At this writing, Woods hasn’t declared whether this Masters would mark another return to golf that beggars belief. He tweeted out his intention to be on site Sunday to work his game and his body, calling his choice a “game-time decision.” Let the dangling continue.

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On one hand, Augusta National is one long, hilly track, hardly the ideal terrain on which to stress test a reconstructed leg. On the other, as the scene of five of his major titles and the repository of some of his most dramatic moments, it is the ideal stage for a revival.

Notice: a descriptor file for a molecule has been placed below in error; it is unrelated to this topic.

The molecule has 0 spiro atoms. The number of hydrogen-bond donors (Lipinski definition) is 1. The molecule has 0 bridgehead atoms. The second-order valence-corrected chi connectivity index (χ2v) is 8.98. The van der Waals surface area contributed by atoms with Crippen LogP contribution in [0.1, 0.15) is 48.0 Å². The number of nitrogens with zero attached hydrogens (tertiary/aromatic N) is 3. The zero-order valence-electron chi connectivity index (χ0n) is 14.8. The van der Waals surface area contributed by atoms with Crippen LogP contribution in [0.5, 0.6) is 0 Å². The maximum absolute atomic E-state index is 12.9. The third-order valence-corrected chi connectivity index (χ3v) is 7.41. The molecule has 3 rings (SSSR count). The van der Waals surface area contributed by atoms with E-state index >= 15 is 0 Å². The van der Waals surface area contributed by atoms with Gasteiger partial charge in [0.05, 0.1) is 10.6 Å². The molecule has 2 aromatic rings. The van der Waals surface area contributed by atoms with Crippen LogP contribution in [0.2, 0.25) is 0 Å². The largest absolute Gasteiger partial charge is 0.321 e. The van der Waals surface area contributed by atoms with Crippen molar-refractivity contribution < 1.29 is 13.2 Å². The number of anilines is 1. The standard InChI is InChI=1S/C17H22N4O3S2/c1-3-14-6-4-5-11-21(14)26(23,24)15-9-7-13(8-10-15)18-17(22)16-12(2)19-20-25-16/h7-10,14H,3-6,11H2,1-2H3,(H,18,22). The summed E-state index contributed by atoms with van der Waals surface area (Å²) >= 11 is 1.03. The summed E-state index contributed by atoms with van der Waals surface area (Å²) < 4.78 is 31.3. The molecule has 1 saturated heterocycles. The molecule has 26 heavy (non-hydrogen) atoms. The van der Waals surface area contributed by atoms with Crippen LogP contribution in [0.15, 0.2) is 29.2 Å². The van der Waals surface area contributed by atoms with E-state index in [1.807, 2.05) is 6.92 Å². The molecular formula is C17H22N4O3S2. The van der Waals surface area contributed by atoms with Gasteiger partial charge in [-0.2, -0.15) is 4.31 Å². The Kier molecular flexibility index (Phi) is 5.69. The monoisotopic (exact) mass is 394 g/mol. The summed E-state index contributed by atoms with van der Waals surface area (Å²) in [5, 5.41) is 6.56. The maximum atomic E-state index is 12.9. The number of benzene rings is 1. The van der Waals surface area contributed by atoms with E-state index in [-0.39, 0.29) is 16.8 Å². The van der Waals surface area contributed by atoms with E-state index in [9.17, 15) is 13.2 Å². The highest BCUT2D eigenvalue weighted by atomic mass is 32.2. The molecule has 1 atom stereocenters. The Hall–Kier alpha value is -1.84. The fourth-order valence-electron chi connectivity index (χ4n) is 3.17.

In ‘19, Woods demonstrated it possible to win the Masters with a fused spine. Now he’s weighing a return to golf after nearly losing a leg in the crash. He’s running out of both repairable body parts and plausible comeback themes.

The thought of him playing again was unthinkable as recently as last month. Now he’s doing some stealthy recon missions at Augusta National and setting the golf world atwitter. To those who think too much attention is paid the man, prepare to find a deep, dark cave to inhabit the next couple days.

Riding on his decision is whether this will be the first Masters without both Woods and Phil Mickelson since 1994. Mickelson, of course, is assuredly out after his image suffered a high ankle sprain.

How long has it been? In 1994, Woods was in high school and Mickelson, just 23, was out with his own bum leg (no, he wasn’t kneecapped by his bookie, but rather hurt it skiing).

To quote Butch Cassidy: Who are those guys?